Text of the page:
On Wednesday May 12, 1886, according to several reports at the time, the whole of Spain woke up to strong storms. By 6pm that same day, a tornado touched down in the capital and began a diagonal line of destruction between the then-town of Carabanchel and Madrid’s city-centre Retiro Park.
I’ve been a resident of Lavapiés for almost 10 years. In that time, even though a lot has changed, there have been a lot of constants. Police are everywhere. Gentrification – the systematic loss of the barrio’s traditional bars, shops and markets – is a day-to-day reality here. On most streets, spray-painted bedsheets hang from balconies expressing an array of concerns from noise pollution and touristification to drug dealing and evictions. Large tour groups that snake through our streets and cluster on our squares have long incorporated the stories of our struggles into their voyeuristic spiel.
Today, the demolition of this beautiful neomudéjar building in Tetuán will resume and, by the end of the week, the iconic 1925 workers’ housing block will be gone forever, despite fierce resistance from the neighbourhood.
Following a spike in burials during Madrid’s first wave of Covid-19, the Griñón cemetery ran out of space, but instead of finding a new site, “there have been discussions about exhuming bodies that have already been there for 10 years, but not necessarily informing the families,” says Maysoun. “Another option discussed was to demolish the mosque, but [really] we just need more space.” Beyond a lack of space or access to Islamic burials, however, there’s something else that haunts the families of those buried in Griñón – it’s where Franco’s Moroccan troops are buried.
La mañana del 2 de septiembre, sin previo aviso, el Ayuntamiento de Madrid arrasó el jardín vecinal de la plaza de Lavapiés, alegando que se trataba de un uso ilegal del espacio público.
“I don’t know what time it was but all I heard was ‘BOOM – BOOM – BOOM – CRASH’” said one of the informal residents of La Quimera, holding a small suitcase containing all of his personal belongings. “Then [the police] came inside and told us to leave.”
Museo de Ferrocarril, a living museum for generations of train carriages and locomotives, was once the heart of a huge railway community in Madrid. Thousands of railway workers lived in affordable, handsome homes just a two-minute walk from work – a utopian existence in the context of Madrid today.
Paris has the Eiffel Tower; New York has the Statue of Liberty. But Madrid almost had this: a 200-meter-high globe in the middle of Retiro Park. This “Monumento a Colón” was designed before 1892 to commemorate 400 years since Columbus landed in the Americas, and to attempt to justify the Spanish Empire at a time when it was crumbling.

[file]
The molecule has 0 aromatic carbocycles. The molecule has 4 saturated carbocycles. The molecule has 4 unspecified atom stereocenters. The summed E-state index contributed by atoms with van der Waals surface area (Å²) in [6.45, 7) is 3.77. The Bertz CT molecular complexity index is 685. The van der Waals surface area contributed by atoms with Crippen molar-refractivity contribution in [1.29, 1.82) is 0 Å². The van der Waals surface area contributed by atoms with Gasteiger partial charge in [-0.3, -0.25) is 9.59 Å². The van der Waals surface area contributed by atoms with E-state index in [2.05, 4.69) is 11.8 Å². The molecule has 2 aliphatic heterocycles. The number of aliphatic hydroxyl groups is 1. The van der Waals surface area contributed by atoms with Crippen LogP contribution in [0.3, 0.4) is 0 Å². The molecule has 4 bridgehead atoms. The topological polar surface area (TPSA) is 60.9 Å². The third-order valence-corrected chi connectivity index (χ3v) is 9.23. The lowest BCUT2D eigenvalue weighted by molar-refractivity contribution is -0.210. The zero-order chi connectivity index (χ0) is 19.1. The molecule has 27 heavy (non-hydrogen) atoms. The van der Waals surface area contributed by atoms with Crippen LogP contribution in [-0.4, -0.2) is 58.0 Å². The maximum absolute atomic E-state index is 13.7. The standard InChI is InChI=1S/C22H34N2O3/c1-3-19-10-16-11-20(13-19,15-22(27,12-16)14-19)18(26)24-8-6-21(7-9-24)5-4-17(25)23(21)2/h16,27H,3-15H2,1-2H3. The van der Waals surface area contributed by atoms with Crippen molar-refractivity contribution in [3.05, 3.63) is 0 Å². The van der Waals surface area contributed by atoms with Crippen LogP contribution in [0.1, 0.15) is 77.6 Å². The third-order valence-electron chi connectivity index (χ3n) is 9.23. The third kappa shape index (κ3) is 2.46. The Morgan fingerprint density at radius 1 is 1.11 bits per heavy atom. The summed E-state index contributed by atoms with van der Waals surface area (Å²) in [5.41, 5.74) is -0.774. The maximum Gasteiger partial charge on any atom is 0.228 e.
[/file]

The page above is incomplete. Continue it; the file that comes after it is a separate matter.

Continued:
At least 37 people were killed attempting to cross from Africa to Europe on Friday. Most victims were from Sudan, South Sudan and Chad – countries involved in armed conflicts. If the victims had made it to Spain, they would likely have received international protection. Instead, authorities formed a massive human block locking in those who were falling from the wire fences. They were trapped on a slope by the border fence on the Moroccan side and were crushed to death.
It was 25 May 2020, just a few weeks after confinement, and we were finally allowed to stroll the streets with no particular purpose. Back then, the abueles were staying at home a bit more than now, spending many hours on standing at the windows or on their balconies interacting with passersby. It was the only socialising they could do, and so small exchanges became extremely important.
No foreigner being called ‘guiri’ is going to take it as a compliment yet we’re expected to just take it. Digging deeper into the word guiri, I’ve confirmed that it is, indeed, not something that I’m okay with being called. Here’s why.
Last Saturday, two hundred people marched for Orgullo Loco (Crazy Pride) from Atocha to the Ministry of Health. Two sisters aged just 8 and 12, stood right at the front of the protest, holding their signs up as high as they could so that everyone could see them. Their enthusiasm was making their mum, Emma Perez Ferrant, proud.
The Spanish government has approved a new bill on reproductive rights. As well as providing safer and more discreet access to abortion and better support around pregnancy, birth and parenting, it is the clause on menstrual health that has captured the world’s attention.
A tin of sardines from 1938 has just been unearthed. It’s so perfectly preserved that we can still see its original pink paint and decorative lettering, reading, ‘Sardinas en Aceite puro de oliva español (Sardines in pure Spanish olive oil). “It’s one of our best finds,” explains Luís Antonio Ruíz Casero, the leading archaeologist from CSIC out of a team of eight, who have been excavating the site for three weeks.
“This building was completed in 1970, that’s around when my father moved his workshop in,” explains Alberto Crespo Gutiérrez, who owns a small wicker workshop in Villa de Vallecas.